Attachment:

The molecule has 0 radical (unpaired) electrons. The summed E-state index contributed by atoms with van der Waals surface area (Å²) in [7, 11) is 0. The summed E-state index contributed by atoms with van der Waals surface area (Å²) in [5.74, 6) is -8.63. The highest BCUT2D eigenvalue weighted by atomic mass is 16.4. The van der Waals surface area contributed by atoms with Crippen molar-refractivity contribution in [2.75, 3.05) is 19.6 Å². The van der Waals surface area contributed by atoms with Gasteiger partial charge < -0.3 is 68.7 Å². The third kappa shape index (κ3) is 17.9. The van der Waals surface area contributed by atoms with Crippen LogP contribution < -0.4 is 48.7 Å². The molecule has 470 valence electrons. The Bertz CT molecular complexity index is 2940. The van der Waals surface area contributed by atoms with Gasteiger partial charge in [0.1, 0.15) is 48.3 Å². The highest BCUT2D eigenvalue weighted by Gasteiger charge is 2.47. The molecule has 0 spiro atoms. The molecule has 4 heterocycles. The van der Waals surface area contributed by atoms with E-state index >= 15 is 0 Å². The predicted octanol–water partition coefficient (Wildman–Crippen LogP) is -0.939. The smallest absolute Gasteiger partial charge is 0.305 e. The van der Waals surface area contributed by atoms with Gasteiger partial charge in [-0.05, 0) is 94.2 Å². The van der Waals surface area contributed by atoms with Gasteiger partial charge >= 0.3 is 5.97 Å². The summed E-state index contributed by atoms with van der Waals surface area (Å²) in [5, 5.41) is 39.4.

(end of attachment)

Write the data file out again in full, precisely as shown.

The molecule has 0 radical (unpaired) electrons. The summed E-state index contributed by atoms with van der Waals surface area (Å²) in [7, 11) is 0. The summed E-state index contributed by atoms with van der Waals surface area (Å²) in [5.74, 6) is -8.63. The highest BCUT2D eigenvalue weighted by atomic mass is 16.4. The van der Waals surface area contributed by atoms with Crippen molar-refractivity contribution in [2.75, 3.05) is 19.6 Å². The van der Waals surface area contributed by atoms with Gasteiger partial charge < -0.3 is 68.7 Å². The third kappa shape index (κ3) is 17.9. The van der Waals surface area contributed by atoms with Crippen LogP contribution < -0.4 is 48.7 Å². The molecule has 470 valence electrons. The Bertz CT molecular complexity index is 2940. The van der Waals surface area contributed by atoms with Gasteiger partial charge in [0.1, 0.15) is 48.3 Å². The highest BCUT2D eigenvalue weighted by Gasteiger charge is 2.47. The molecule has 0 spiro atoms. The molecule has 4 heterocycles. The van der Waals surface area contributed by atoms with E-state index >= 15 is 0 Å². The predicted octanol–water partition coefficient (Wildman–Crippen LogP) is -0.939. The smallest absolute Gasteiger partial charge is 0.305 e. The van der Waals surface area contributed by atoms with Gasteiger partial charge in [-0.05, 0) is 94.2 Å². The van der Waals surface area contributed by atoms with Gasteiger partial charge >= 0.3 is 5.97 Å². The summed E-state index contributed by atoms with van der Waals surface area (Å²) in [5, 5.41) is 39.4.